I was wrong about Brexit - which I opposed - but I was right that it would be like a divorce. Last June, just two days before the referendum on Britain's European Union membership, I made a prediction: getting a decree nisi after 43 years of marriage would take a lot longer and cost far more than anyone campaigning for the "leave" campaign wanted to admit.
Most people contemplating divorce, I observed, are motivated by two things. First, they see only their spouses' defects. Second, they fantasise about an idealised alternative future. So powerful are these emotions that they are almost blind to the difficulty and expense of divorce. Only slowly does it become apparent that hell hath no fury like a spouse spurned - and that purgatory is staffed by lawyers.
Talks in Brussels between British Brexit secretary David Davis and chief EU negotiator Michel Barnier perfectly illustrated my point. "When I read some of the papers that David has sent me," said Mr Barnier on Thursday, "I see a sort of nostalgia in the form of specific requests that would amount to enjoying the benefits of the single market without being part of it." That is just the kind of thing spurned spouses say.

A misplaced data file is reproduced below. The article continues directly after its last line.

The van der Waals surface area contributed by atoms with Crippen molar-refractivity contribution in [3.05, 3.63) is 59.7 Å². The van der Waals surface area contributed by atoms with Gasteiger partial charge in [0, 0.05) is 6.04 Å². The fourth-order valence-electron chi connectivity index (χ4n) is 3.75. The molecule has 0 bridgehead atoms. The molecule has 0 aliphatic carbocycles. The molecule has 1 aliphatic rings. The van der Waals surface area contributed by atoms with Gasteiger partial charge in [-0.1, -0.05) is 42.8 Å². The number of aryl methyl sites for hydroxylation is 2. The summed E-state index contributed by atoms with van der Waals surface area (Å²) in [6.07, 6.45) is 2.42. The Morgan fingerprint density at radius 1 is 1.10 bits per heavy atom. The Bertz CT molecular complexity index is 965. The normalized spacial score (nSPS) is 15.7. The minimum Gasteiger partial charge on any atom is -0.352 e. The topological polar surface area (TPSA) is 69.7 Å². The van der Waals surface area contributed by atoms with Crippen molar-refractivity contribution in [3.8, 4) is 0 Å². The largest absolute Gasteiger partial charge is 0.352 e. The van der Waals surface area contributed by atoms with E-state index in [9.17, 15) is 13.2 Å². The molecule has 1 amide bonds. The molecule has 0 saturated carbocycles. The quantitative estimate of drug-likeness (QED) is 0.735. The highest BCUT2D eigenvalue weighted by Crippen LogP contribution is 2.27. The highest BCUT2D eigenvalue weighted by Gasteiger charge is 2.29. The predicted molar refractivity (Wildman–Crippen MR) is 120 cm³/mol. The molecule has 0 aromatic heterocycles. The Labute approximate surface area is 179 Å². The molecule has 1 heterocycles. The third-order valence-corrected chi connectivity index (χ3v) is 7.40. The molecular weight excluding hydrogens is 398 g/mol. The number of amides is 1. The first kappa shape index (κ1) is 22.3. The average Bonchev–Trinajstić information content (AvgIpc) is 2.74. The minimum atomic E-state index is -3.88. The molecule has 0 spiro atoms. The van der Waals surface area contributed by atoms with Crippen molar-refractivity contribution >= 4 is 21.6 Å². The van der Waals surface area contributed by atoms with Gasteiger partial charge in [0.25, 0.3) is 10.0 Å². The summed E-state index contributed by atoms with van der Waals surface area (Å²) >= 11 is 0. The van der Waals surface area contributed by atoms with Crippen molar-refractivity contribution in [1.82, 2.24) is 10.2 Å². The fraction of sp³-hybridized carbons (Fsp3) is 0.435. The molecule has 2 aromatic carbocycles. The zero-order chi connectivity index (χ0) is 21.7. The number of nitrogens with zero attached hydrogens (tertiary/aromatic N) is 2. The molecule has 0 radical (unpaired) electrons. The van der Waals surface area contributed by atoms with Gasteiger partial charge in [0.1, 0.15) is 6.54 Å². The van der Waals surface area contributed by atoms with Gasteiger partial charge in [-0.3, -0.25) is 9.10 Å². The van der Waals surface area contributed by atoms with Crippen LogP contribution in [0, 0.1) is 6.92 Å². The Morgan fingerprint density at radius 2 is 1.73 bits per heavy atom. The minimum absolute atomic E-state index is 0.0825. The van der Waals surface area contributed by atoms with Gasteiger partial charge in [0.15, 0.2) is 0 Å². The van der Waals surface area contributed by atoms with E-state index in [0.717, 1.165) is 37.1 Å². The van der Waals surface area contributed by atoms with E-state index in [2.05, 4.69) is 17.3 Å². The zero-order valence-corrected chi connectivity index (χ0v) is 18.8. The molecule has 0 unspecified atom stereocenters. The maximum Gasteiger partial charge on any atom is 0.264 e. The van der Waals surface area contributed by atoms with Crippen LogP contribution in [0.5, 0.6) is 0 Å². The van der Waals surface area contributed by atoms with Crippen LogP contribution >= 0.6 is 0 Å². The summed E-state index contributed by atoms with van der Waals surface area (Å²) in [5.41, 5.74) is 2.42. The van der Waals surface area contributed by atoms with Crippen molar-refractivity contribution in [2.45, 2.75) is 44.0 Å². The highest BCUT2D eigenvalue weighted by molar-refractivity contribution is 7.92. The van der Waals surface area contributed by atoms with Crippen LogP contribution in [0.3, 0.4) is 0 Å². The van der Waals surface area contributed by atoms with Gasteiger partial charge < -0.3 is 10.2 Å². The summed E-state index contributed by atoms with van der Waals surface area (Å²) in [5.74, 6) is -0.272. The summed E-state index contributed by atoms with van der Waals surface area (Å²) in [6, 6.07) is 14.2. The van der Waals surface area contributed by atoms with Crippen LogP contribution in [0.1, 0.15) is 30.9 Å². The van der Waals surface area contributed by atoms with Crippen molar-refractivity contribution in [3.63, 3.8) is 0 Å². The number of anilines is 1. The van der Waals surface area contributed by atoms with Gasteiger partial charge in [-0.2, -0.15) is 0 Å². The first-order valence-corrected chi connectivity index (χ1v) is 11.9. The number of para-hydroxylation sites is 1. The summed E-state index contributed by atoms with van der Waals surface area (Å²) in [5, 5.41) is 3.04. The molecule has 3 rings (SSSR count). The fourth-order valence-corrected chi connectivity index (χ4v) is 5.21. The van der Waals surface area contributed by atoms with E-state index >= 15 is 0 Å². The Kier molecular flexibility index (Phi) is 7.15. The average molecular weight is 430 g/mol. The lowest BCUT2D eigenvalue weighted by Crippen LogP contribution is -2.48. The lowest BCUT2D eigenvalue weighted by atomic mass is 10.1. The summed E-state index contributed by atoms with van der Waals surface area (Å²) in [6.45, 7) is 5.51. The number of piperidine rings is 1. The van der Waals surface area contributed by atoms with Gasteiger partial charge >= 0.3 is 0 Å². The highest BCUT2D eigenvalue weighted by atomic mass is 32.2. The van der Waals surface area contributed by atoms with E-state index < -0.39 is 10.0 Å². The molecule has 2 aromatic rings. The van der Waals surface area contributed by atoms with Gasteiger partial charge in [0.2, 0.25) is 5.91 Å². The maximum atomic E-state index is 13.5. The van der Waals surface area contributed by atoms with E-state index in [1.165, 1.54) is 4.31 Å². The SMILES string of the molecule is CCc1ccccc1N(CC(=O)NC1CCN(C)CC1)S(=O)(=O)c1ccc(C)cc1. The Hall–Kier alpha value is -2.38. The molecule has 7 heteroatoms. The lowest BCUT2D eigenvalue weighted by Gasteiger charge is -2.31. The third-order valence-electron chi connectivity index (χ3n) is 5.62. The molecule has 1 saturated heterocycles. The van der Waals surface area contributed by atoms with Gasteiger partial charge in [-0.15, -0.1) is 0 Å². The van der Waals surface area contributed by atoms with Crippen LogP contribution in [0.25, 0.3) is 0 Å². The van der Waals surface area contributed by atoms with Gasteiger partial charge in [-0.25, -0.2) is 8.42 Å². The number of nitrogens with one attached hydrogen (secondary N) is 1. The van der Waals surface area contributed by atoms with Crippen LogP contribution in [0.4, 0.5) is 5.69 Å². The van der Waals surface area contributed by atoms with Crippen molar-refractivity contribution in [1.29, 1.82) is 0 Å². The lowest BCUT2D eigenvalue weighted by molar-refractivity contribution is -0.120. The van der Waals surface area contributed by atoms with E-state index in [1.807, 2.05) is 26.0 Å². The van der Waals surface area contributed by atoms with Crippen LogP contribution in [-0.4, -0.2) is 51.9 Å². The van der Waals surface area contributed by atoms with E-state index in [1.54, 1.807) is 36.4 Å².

In a similar vein, a newspaper article by Mr Guy Verhofstadt, who represents the European Parliament in the negotiations, read more like a snarky lawyer's letter. Mr Davis needed to be "more honest about the complexities Brexit creates", declared Mr Verhofstadt, instead of "further poisoning the atmosphere".
Ah, yes. In divorce, it is standard practice to accuse the exiting party of poisoning the atmosphere if there is the slightest resistance to the furious party's initial and obviously overstated financial claims. The EU side has dreamt up the hefty sum of €100 billion (S$161 billion) as Britain's gross "Brexit bill" and stated flatly that there will be no discussion of future trade until this has been accepted. This is the equivalent of the spurned spouse demanding the family home, minus the mortgage, and refusing to discuss custody of the children until the deeds have been handed over.
Inevitably, British international trade secretary Liam Fox is starting to sound exactly like a frustrated would-be divorcee. He would not be "blackmailed", he declared, expressing his "frustration that... we're stuck on this separation issue".